Parity-of-esteem and ensuring equal treatment, however, do not necessarily have to equate to or constitute an “altering [of] the sovereign constitutional position of Northern Ireland as part of the United Kingdom”.
Parity-of-esteem can be realised whilst Bryson’s personal constitutional preference prevails, for however long that may be the case or for however long a majority in the north of Ireland wish for that to be the case. They are two separate matters and there is no necessary incompatibility.
Bryson portrays the contemporary reality as being a case of nationalists misreading the Agreement – perhaps even maliciously – for their own benefit and at the expense of unionists and loyalists.
However, plenty of non-nationalists, including secular and progressive unionists, as well as the Alliance Party, too subscribe to the aforementioned interpretation as to the compatibility of the parity-of-esteem principle with Bryson’s constitutional preference.
It is difficult to interpret the Agreement in any other way given the principle of parity-of-esteem and the present constitutional status of the north are both accorded express mention.
Thus, whilst the concept of inviting the football team of the Republic of Ireland to Belfast for what will be no more than a cross-communal celebratory tea-party is consistent and in accordance with the parity-of-esteem principle of the Agreement, such an invite will have no bearing whatsoever upon the constitutional status of the north of Ireland, nor upon the status of the Northern Ireland team, which will remain the representative team of the northern territory and will continue to exist as Bryson’s team, be it “national” or however he wishes to view it.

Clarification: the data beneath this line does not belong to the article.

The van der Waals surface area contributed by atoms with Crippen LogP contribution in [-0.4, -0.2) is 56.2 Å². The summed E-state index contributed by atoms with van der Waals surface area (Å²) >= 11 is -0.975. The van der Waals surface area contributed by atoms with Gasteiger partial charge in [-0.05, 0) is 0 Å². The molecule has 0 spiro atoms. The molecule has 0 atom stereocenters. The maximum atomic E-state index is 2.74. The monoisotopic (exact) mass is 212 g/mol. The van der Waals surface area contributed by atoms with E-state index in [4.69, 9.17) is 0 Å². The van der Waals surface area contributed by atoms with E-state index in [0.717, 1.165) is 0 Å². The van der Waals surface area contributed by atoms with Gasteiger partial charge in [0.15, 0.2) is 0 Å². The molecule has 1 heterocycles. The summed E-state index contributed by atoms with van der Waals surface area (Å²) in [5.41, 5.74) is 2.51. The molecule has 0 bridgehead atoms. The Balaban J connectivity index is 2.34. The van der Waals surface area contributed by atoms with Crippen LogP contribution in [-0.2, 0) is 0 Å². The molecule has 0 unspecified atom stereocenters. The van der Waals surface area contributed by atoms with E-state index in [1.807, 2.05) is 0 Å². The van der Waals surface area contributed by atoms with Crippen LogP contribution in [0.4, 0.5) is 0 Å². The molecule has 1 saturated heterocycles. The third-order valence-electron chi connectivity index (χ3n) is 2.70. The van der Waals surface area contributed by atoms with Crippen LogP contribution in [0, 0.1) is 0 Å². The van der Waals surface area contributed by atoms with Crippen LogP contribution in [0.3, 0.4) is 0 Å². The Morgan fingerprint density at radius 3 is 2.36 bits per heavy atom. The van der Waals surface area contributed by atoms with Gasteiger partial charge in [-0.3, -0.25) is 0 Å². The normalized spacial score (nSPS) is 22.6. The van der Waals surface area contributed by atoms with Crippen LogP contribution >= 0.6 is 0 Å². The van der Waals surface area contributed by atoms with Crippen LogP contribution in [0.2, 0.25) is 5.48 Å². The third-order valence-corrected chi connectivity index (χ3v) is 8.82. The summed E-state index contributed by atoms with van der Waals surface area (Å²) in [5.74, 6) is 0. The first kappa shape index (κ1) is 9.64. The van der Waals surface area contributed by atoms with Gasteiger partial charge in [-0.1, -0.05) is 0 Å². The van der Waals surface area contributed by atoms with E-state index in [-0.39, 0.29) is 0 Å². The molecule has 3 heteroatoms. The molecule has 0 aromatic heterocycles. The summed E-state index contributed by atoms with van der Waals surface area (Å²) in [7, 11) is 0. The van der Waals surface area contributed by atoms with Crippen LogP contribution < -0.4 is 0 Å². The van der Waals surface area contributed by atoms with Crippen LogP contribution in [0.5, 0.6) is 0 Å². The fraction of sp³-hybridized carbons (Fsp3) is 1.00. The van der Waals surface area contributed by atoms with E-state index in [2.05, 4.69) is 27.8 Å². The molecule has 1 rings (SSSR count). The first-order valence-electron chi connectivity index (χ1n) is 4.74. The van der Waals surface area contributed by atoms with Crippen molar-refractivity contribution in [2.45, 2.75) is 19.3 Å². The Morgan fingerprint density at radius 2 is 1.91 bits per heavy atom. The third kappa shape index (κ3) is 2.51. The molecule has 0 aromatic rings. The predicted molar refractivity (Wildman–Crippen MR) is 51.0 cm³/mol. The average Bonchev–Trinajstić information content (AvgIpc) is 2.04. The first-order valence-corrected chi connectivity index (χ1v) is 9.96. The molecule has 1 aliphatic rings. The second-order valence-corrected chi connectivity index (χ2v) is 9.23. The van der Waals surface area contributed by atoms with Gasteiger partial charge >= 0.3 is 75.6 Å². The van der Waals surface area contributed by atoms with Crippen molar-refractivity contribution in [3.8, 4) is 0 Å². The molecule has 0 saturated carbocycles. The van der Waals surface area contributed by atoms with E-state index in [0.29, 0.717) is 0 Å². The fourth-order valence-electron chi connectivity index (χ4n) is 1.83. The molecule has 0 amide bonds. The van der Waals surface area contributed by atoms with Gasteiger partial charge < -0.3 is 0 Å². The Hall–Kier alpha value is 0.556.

On that point, is the Northern Ireland team actually representative of a Northern Irish nation? Of course, people are entitled to define and convey themselves as they see fit, but it is commonly understood that people from two nations – the Irish nation and British nation (of which Bryson professes to be part) – occupy, in the main, the northern statelet, whilst the albeit-fluid contemporary Northern Irish identity is more commonly viewed as a regional or territorial identity, rather than as a national one. Is there such thing as an Ulster-Scots nation? Is this the nation to which Bryson is referring?
Regardless, there is no need for Bryson to view a potential joint reception as the threat to (the primacy of) his British and Northern Irish identity that he clearly perceives it to be. Bryson’s identity and political aspirations enjoy default primacy for so long as the north remains under British authority.
If Bryson took more scrupulous and honest stock of the reality of his surrounding locality, he would detect that only the Union flag flies from Belfast City Hall on designated days, in accordance with British government guidelines regarding government buildings; there is no sign of any Irish tricolour.
He should also have another look at the surrounding street-names, the statues and the artwork; they are all very much British and royalist in nature. Nationalism certainly does not enjoy equity, never mind primacy, here.